The 2012 New York Mets Top 40 Prospect List: Introduction, Sleepers and 40-30

8 Nov

Fine Print Disclaimer

This is my list and mine alone, nothing here should be assumed to reflect the views of anyone  else at Amazin Avenue. Also, let’s not go batty about the ordinal ranking, as the difference between the #27 prospect on this list and the #35 is really kind of negligible. That’s not to say I won’t argue with you about it, because it is either that or discuss David Wright trade rumors and that is depressing.

We are also ranking 40 guys, plus a few deep, deep sleepers, so we are well into the fringes of what one might consider a ‘prospect.’ If you want to argue that Taylor Whitenton or Mark Cohoon should be in the Top 40 over Eduardo Aldama or Matt Budgell, well, like I said, I’ll have that argument, but let’s not take it too seriously. Grades are included to give you an idea of where the tiers are for me. Grades are modeled on what you would find at

I’m pretty well set on my Top 15 and their order. After that, things were a bit more fluid for me, but I have my reasons for the order and I’m sticking with it now. So with that out of the way…

Let’s start with some deep sleepers I like for 2012, in no particular order

C Blake Forsythe: I have to make a conscious effort to stop myself from typing Brooks Fordyce every time I want to write about Forsythe. The ‘other’ catcher at Savannah, Forsythe has shown the ability to take a pitch and some decent pop considering his home stadium. That said, he has some real contact issues and needs some work on his receiving skills. Catcher development paths can be odd, so he is worth keeping an eye on in St. Lucie this year.

OF Travis TaijeronMashed at Cal Poly Pomona and then mashed some more at Brooklyn. I am leery of polished college guys raking in short season ball, especially one that will probably end up limited to a corner outfield spot. That said, the Mets have had a pretty good track record with both small college guys and California guys, so I’m eager to see how Taijeron does in full season ball this year.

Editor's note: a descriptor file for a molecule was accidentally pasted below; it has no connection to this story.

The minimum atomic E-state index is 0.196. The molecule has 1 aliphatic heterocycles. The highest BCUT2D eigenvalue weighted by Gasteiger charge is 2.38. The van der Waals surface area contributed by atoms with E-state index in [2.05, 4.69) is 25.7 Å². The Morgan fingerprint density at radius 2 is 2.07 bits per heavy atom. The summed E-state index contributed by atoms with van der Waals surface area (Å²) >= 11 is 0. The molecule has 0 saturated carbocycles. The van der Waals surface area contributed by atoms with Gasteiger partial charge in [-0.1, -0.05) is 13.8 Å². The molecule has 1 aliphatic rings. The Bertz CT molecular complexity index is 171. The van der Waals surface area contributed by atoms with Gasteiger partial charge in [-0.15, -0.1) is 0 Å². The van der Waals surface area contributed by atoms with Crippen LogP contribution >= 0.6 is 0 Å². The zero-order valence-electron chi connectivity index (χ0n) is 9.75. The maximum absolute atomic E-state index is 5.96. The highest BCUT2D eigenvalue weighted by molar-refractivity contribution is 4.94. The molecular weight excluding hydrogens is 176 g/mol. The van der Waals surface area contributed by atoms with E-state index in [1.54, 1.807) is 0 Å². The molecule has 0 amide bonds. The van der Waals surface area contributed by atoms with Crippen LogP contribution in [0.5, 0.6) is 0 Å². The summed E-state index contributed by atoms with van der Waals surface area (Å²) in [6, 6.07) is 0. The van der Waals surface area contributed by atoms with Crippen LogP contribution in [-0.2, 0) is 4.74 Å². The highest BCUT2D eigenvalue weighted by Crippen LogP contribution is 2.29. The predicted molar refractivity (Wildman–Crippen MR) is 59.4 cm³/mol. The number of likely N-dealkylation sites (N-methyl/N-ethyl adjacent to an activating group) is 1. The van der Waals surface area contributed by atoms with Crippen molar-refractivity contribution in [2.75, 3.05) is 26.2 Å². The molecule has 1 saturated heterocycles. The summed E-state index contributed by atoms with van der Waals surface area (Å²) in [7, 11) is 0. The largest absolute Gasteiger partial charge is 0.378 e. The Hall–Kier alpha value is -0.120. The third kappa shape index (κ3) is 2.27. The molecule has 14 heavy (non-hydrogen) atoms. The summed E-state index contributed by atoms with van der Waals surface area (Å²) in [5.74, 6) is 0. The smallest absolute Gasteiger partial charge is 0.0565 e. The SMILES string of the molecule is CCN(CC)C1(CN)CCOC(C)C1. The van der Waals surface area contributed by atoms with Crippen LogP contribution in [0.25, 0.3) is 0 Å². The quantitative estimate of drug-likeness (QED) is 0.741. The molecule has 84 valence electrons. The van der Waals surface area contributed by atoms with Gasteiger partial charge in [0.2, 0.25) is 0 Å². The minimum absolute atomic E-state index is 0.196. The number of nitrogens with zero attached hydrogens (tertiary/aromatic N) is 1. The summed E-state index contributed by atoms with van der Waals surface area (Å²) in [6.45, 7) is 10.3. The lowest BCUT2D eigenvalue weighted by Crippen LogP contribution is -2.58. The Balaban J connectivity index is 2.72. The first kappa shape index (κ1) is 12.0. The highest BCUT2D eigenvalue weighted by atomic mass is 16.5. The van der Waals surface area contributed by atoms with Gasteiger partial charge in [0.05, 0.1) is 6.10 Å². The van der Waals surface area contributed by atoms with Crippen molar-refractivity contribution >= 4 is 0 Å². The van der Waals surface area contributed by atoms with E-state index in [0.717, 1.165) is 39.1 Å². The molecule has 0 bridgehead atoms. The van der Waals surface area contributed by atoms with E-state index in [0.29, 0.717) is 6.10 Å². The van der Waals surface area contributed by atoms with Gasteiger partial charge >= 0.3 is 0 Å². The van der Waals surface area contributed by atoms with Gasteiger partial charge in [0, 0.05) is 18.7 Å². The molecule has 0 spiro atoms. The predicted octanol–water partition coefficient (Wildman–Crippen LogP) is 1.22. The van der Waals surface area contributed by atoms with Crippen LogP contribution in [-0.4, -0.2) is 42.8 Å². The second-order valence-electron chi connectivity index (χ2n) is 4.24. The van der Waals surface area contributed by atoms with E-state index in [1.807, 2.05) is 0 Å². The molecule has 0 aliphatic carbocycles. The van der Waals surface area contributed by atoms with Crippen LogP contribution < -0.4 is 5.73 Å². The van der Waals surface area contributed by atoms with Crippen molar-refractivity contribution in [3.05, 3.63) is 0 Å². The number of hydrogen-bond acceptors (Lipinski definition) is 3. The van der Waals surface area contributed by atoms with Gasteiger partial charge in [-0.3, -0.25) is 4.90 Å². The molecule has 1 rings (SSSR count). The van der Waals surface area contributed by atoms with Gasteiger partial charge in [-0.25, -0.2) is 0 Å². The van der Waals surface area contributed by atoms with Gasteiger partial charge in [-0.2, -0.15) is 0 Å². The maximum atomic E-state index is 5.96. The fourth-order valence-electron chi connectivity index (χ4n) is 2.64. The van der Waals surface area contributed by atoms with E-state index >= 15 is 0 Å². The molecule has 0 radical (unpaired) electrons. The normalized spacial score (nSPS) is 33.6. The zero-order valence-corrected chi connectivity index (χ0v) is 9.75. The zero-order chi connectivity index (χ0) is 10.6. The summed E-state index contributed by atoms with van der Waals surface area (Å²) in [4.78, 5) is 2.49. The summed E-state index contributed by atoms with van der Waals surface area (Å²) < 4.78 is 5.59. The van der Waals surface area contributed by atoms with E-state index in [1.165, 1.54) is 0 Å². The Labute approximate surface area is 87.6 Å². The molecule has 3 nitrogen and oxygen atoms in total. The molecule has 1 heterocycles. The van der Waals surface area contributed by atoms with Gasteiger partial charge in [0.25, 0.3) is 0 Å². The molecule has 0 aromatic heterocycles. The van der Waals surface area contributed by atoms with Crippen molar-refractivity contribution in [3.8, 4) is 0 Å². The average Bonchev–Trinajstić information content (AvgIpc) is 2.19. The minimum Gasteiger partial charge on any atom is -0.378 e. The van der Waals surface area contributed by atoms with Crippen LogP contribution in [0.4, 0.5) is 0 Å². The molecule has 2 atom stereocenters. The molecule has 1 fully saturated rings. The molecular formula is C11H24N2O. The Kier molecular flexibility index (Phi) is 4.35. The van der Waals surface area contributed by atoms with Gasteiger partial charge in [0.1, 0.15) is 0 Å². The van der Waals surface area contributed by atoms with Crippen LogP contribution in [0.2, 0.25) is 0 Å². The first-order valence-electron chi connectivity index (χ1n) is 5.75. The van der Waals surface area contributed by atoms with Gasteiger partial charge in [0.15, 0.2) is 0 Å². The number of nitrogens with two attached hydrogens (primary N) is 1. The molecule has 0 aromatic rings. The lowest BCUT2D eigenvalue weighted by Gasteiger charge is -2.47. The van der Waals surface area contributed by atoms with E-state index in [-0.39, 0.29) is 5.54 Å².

1B Allan Dykstra: Now, most of you probably know plenty about Allan Dykstra, but I would just like to remind everyone one more time that Alderson traded Eddie Kunz for a real life possible future big league bat, even if it is a fringy one. At worst, he might some day replace Val Pascucci in Ted Berg’s heart.

RHP Robert GsellmanOne of the three interesting prep arms that the Mets picked up in the 2011 draft along with Matt Budgell (who will be in the 30-40) and Christian Montgomery (who I want to get some solid velocity reports on before I rate). Classic tall, projectable right hander who will be back in short season ball this year and is frighteningly young. (18.7 on Opening Day 2012)

C Jeffrey Glenn: Camden Maron’s platoon mate in Kingsport, Glenn is also an athletic prep catcher with a bit more pop than Maron. Curious to see if they push either of them to full season ball this year, as the Mets have been conservative with both.

40-31 in breve

40. Eduardo Aldama, RHP: I really can’t say with any sort of certainty if DIPS theory holds in the New York Penn League, but Aldama’s peripherals were much better than his performance. Could be a breakout candidate in pitching friendly Savannah.